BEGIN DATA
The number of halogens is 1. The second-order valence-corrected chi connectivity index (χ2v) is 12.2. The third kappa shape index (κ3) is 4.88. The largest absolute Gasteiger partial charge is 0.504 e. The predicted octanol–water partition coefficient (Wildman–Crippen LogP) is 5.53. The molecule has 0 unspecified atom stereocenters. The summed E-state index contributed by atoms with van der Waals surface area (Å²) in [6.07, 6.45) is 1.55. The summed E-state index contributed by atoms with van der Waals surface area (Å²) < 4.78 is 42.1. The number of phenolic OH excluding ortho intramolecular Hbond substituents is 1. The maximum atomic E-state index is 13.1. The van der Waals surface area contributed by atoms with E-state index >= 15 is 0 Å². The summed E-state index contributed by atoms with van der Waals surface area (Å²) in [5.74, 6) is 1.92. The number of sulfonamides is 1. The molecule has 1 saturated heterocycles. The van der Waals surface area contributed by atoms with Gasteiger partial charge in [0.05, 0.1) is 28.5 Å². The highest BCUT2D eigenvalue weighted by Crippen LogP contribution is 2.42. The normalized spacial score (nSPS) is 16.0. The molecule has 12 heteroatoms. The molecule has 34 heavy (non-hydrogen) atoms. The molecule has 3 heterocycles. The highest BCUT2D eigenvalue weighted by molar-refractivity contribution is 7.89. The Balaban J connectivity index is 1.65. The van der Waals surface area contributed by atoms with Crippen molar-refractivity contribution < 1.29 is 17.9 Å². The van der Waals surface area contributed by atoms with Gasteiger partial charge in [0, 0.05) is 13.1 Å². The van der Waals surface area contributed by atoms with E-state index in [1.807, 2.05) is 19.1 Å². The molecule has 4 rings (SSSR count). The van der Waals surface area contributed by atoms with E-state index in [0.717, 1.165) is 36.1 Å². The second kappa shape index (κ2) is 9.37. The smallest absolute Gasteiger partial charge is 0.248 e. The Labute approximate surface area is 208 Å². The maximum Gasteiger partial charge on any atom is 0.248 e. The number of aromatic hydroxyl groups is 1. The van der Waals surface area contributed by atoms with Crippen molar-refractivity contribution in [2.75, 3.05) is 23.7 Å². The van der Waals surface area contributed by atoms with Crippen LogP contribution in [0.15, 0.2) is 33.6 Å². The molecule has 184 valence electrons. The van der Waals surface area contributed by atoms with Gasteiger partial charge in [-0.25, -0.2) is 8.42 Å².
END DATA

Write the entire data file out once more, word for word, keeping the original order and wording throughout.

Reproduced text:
The number of halogens is 1. The second-order valence-corrected chi connectivity index (χ2v) is 12.2. The third kappa shape index (κ3) is 4.88. The largest absolute Gasteiger partial charge is 0.504 e. The predicted octanol–water partition coefficient (Wildman–Crippen LogP) is 5.53. The molecule has 0 unspecified atom stereocenters. The summed E-state index contributed by atoms with van der Waals surface area (Å²) in [6.07, 6.45) is 1.55. The summed E-state index contributed by atoms with van der Waals surface area (Å²) < 4.78 is 42.1. The number of phenolic OH excluding ortho intramolecular Hbond substituents is 1. The maximum atomic E-state index is 13.1. The van der Waals surface area contributed by atoms with E-state index >= 15 is 0 Å². The summed E-state index contributed by atoms with van der Waals surface area (Å²) in [5.74, 6) is 1.92. The number of sulfonamides is 1. The molecule has 1 saturated heterocycles. The van der Waals surface area contributed by atoms with Gasteiger partial charge in [0.05, 0.1) is 28.5 Å². The highest BCUT2D eigenvalue weighted by Crippen LogP contribution is 2.42. The normalized spacial score (nSPS) is 16.0. The molecule has 12 heteroatoms. The molecule has 34 heavy (non-hydrogen) atoms. The molecule has 3 heterocycles. The highest BCUT2D eigenvalue weighted by molar-refractivity contribution is 7.89. The Balaban J connectivity index is 1.65. The van der Waals surface area contributed by atoms with Crippen molar-refractivity contribution < 1.29 is 17.9 Å². The van der Waals surface area contributed by atoms with Gasteiger partial charge in [0, 0.05) is 13.1 Å². The van der Waals surface area contributed by atoms with E-state index in [1.807, 2.05) is 19.1 Å². The molecule has 4 rings (SSSR count). The van der Waals surface area contributed by atoms with E-state index in [0.717, 1.165) is 36.1 Å². The second kappa shape index (κ2) is 9.37. The smallest absolute Gasteiger partial charge is 0.248 e. The Labute approximate surface area is 208 Å². The maximum Gasteiger partial charge on any atom is 0.248 e. The number of aromatic hydroxyl groups is 1. The van der Waals surface area contributed by atoms with Crippen molar-refractivity contribution in [2.75, 3.05) is 23.7 Å². The van der Waals surface area contributed by atoms with Crippen LogP contribution in [0.15, 0.2) is 33.6 Å². The molecule has 184 valence electrons. The van der Waals surface area contributed by atoms with Gasteiger partial charge in [-0.25, -0.2) is 8.42 Å².